Friday, October 16, 2009
Emerson at Rosh Hashanah
This month has been building momentum, like a frothing wave curling up behind me. The giant wall of water paused long enough for me to realize that I was going to drown. And then it came crashing down full force.
Back in my brief newspaper days, I earned the title of my generation's Andy Rooney. I didn't dress in bad brown suits or begin my columns with, "Have you ever wondered what the deal is with (fill in the blank)?" but I might as well have. I was and still am a champion complainer. A Debbie Downer. A glass half-empty kind of gal. I even preached once on the positive power of negative thinking - with mixed results.
All this is to say, I am going to do my best not to detail all my complaints. It's been a ....full few weeks. I've been dealing with births, death, weddings and a sermon. I've watched with excitement as Emerson achieved new milestones like giving up the bottle for good and making progress in speech therapy. I've also resisted the urge to smash his precious noggin as we battle over potty training and his epic temper tantrums. I've been trying to figure out where the hell I am as a mother and where the hell I'm going as a minister.
The other day, I had a dream that I was given a package of cigarettes and for some reason I had to smoke them all in a short period of time. I HATE anything even remotely connected with smoking. I will readily admit I'm the type that exaggerates my coughs and sends death lasers out of my eyes every time I pass a smoker. I have never tried smoking- the closest I came was after a night of sipping wine when I decided to play the empowered female and smoke a cigar with a group of men. Except I couldn't even get the nerve to pull the smoke into my mouth much less inhale. (insert Clinton joke here)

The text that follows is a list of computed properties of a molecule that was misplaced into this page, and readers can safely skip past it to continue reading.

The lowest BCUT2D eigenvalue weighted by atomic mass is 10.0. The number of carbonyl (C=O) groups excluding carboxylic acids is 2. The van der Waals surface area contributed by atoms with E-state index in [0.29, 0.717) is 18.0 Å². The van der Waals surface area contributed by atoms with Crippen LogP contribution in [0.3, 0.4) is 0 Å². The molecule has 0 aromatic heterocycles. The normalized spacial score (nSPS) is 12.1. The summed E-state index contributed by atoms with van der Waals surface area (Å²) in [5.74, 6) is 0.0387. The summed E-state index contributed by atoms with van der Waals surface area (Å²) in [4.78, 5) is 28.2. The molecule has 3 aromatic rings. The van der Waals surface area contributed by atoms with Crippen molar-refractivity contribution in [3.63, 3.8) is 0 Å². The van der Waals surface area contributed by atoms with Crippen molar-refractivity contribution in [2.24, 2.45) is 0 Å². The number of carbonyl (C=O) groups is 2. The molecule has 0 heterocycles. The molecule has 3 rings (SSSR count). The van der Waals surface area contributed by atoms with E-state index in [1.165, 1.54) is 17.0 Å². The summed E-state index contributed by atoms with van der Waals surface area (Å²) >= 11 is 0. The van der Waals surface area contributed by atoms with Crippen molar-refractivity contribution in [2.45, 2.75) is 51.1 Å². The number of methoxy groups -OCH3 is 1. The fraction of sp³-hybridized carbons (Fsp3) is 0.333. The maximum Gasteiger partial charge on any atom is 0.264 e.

Despite all this, I have to admit that the act of sucking in and then exhaling deep billows of smoke was immensely satisfying. I luxuriated in the motions of it and felt completely relaxed despite my imaginary deadline to finish them all quickly. After I woke up from this dream, I spent the rest of the morning trying to figure out why this came to mind. Somewhere in the middle of a walk through the neighborhood in a failed attempt to get the boys to nap, I realized it was the deep breathing that I found so relaxing. I tried it, sucking in the brisk Fall air and then exhaling slowly. Obviously it only created a ghostly steam instead of the dark plumes of smoke in my dream, but it was still satisfying.
In all my attempts to stay afloat, the easiest solution was right there - just keep breathing. Deeply. It's sad that as a minister in training I so often forget the most universal of relaxation techniques, but at least my subconscious and Philip Morris teamed up to remind me.